While sitting in my home office a couple of weeks ago, I began fiddling around with the camera on a new smartphone. I played around with the zoom and various settings while snapping photos of the closest thing to me, my desk.
After reviewing a few of the pictures, I came to a startling revelation, but not about the camera.
Wow! My desk was a disaster area.
Now, I could argue that I was in the middle of lots of changes and had good reasons for the assorted piles of paper, various electronics chargers, two laptops, two iPads, four coffee mugs, 3 stacks of DVD’s that I have no use for, a football, a roll of duct tape, a box of Nutri Grain bars, an electric blood pressure monitor, a box of light bulbs, and a rock.
Okay, two rocks.
Would it help to point out that I have a very large desk? (I didn’t think so.)
The funny thing to me is that all of that stuff and more (sadly, there was more) on my desk had become relatively invisible to me. When I’m at my desk, I’m typically looking at a computer or smartphone screen.
Everything else is a backdrop, and I only really notice whatever I’m looking for. But looking at those pictures brought the disarray into focus – literally and figuratively.
I couldn’t help reflect on a practice I’ve used and encouraged folks who run branches to adopt. Every now and then, and with no particular agenda, step away from a branch and randomly snap photos of it.
Don’t pick up things or clean beforehand, and don’t have folks posing.
Simply capture at that instance what the branch or lobby or drive-thru or ATM looks like, and share the photos in your next meeting with your team. “A picture is worth a thousand words” is one of the oldest clichés in the book. It’s also a fact.
Staring at a picture in that scenario brings focus and attention to things that we too often train ourselves not to see.
But more objective folks (customers and potential customers) do.
And this practice is not necessarily a negatively focused one. Often, there are really positive things you’ll see that you probably haven’t commented upon or complimented enough lately.
We humans are very adept at looking past many of the things we are surrounded by every day. But customers aren’t.
Try picturing what they see.
Every now and then, I have to laugh and tell my wife that I am definitely not the optimist in our household.
After an especially unpleasant phone conversation with an irrational person last weekend, she suggested that maybe I needed that in order to better appreciate the nice people I get to deal with.
It had come to my attention that there was an individual causing great conflict in the youth basketball league in which I volunteer to coach.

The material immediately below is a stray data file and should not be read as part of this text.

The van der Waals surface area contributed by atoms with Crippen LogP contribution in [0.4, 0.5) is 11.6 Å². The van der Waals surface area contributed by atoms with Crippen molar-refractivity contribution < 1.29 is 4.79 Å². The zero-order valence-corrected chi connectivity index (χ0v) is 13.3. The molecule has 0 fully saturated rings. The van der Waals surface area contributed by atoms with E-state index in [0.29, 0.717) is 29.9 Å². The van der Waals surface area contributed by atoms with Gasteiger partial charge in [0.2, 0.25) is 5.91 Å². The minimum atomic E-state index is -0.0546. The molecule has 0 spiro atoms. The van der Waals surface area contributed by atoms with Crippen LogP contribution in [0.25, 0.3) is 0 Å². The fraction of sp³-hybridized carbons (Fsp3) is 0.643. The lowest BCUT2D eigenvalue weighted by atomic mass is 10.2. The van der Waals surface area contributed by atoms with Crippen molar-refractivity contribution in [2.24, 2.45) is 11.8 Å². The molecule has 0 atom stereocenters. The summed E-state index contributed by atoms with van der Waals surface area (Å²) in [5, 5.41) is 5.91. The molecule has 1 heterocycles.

It may be a testament to my ability to exist in a bubble sometimes that I had not become aware of this person’s misconduct and bad behavior. But many others were.
As the season was almost over, the easiest thing to do would be to say, “Oh, some people are just that way. Try to ignore it.”
Then I remembered the hundreds of times I’ve told managers that it isn’t fair to others if we allow a chronic malcontent or terrible attitude person to ruin everyone else’s experiences.
Sure, we can ask folks to ignore and forgive infrequent and/or minor incidents. But when you can set your watch by the next time a malcontent will do something rude or disrespectful, it isn’t fair to others.
And when I learned that some folks had become hesitant to volunteer because of this person’s behavior, my jaw clenched.
While this wasn’t a manager/employee issue, I did have enough involvement with the situation to feel bad for the people being made miserable. And looking around, I knew no one else was going to do it.
So, I picked up the phone, called the individual, laid out the problems we were having, and dug in. It has been years since I’ve been in a true, angry yelling match.
My initial goal of remaining calm lasted about 30 seconds. Two minutes in, I realized the person was just…nasty. Five minutes in, I decided I’d match this person’s volume and venom. After fifteen minutes, the bully’s ranting had diminished. I felt like a cowboy trying to ride a maniacal bull until it just sat down and quit.
I have no idea what the long term impact of that episode will be. But, I did soon find myself paying more attention to and thanking the nice people I do get to deal with every day. (Go figure.)
Yes, malcontents need to be dealt with. But it’s the many more good and decent people we get to interact with every day that deserve a little more of our attention and gratitude.
Are we giving it to them today?